Mirage News 10/16/23
This study, conducted by the Center for Injury Research and Prevention (CIRP) at Children’s Hospital of Philadelphia (CHOP) with colleagues at the University of Pennsylvania and the University of Michigan, brings the research community one step closer to identifying which skill deficits put young new drivers at higher risk for crashes. With this cutting-edge information, more personalized interventions can be developed to improve the driving skills that prevent crashes.
While drivers between the ages of 15 and 20 only make up about 5% of all drivers on the road, they are involved in approximately 12% of all vehicle crashes and 8.5% of fatal crashes. The time of greatest crash risk is in the months right after these young drivers receive their license, largely due to deficits in driving skills.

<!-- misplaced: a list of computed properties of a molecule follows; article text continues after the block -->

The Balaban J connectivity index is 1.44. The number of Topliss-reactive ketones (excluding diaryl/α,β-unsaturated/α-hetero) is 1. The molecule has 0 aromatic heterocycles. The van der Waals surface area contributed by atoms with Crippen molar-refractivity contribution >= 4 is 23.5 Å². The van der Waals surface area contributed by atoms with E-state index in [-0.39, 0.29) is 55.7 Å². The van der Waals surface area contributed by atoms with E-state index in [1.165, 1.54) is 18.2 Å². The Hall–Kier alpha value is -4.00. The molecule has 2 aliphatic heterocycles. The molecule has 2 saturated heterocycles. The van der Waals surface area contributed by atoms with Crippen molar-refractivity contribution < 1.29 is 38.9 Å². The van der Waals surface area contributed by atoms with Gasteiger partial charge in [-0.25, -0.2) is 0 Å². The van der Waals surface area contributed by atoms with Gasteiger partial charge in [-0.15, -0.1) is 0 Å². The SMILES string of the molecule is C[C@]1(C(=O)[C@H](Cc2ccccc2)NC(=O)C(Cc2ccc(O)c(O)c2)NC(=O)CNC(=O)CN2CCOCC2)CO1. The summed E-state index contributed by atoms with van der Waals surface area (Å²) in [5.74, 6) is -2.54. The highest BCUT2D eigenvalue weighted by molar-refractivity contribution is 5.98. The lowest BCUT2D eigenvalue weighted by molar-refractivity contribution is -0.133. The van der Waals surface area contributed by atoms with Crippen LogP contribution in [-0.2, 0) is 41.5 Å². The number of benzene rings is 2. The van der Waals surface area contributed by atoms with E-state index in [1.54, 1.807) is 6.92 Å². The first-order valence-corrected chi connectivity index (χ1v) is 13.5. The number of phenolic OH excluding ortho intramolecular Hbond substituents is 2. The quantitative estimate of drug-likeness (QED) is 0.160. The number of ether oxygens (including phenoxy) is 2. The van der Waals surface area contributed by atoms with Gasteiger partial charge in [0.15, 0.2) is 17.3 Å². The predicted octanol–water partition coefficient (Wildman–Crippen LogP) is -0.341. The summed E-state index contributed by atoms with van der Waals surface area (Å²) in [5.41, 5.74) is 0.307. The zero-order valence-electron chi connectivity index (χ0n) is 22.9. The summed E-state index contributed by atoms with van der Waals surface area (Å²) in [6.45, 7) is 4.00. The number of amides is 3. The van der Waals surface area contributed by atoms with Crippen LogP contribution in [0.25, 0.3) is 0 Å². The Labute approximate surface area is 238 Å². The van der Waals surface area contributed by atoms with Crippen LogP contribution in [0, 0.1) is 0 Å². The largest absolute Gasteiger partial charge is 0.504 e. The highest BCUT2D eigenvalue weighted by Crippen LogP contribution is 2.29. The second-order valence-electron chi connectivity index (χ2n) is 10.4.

However, many of these newly licensed drivers do avoid crashes. The challenge for policymakers, clinicians, and families has been identifying which drivers are at increased risk of crashing during the learning phase before they drive on their own. Early identification of at-risk drivers offers the opportunity to intervene with training and other resources known to help prevent crashes, making the roads safer for everyone.
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